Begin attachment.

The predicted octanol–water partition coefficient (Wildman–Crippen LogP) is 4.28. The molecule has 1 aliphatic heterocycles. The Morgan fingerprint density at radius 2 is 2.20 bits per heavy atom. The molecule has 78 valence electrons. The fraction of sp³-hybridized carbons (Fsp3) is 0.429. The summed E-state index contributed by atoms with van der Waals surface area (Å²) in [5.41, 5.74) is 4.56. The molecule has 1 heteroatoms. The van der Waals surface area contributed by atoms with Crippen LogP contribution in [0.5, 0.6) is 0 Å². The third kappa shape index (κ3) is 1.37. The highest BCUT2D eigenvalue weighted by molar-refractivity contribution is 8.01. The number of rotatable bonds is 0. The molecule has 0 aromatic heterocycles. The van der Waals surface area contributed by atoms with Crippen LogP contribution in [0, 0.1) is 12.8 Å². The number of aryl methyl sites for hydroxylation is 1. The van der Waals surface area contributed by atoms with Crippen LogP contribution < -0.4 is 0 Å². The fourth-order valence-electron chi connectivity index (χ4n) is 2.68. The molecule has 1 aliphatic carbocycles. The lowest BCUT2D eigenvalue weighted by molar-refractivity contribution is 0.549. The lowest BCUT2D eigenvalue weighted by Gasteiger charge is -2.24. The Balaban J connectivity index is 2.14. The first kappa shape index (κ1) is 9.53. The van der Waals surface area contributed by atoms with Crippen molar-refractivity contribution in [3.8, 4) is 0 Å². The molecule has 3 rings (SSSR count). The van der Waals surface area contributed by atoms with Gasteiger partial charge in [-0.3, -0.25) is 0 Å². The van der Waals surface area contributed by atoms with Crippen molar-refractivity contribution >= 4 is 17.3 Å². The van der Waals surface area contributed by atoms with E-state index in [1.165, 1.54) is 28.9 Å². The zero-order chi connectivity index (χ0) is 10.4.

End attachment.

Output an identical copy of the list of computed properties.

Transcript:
The predicted octanol–water partition coefficient (Wildman–Crippen LogP) is 4.28. The molecule has 1 aliphatic heterocycles. The Morgan fingerprint density at radius 2 is 2.20 bits per heavy atom. The molecule has 78 valence electrons. The fraction of sp³-hybridized carbons (Fsp3) is 0.429. The summed E-state index contributed by atoms with van der Waals surface area (Å²) in [5.41, 5.74) is 4.56. The molecule has 1 heteroatoms. The van der Waals surface area contributed by atoms with Crippen LogP contribution in [0.5, 0.6) is 0 Å². The third kappa shape index (κ3) is 1.37. The highest BCUT2D eigenvalue weighted by molar-refractivity contribution is 8.01. The number of rotatable bonds is 0. The molecule has 0 aromatic heterocycles. The van der Waals surface area contributed by atoms with Crippen LogP contribution in [0, 0.1) is 12.8 Å². The number of aryl methyl sites for hydroxylation is 1. The van der Waals surface area contributed by atoms with Crippen LogP contribution < -0.4 is 0 Å². The fourth-order valence-electron chi connectivity index (χ4n) is 2.68. The molecule has 1 aliphatic carbocycles. The lowest BCUT2D eigenvalue weighted by molar-refractivity contribution is 0.549. The lowest BCUT2D eigenvalue weighted by Gasteiger charge is -2.24. The Balaban J connectivity index is 2.14. The first kappa shape index (κ1) is 9.53. The van der Waals surface area contributed by atoms with Crippen molar-refractivity contribution in [3.8, 4) is 0 Å². The molecule has 3 rings (SSSR count). The van der Waals surface area contributed by atoms with Gasteiger partial charge in [-0.3, -0.25) is 0 Å². The van der Waals surface area contributed by atoms with Crippen molar-refractivity contribution >= 4 is 17.3 Å². The van der Waals surface area contributed by atoms with E-state index in [1.165, 1.54) is 28.9 Å². The zero-order chi connectivity index (χ0) is 10.4.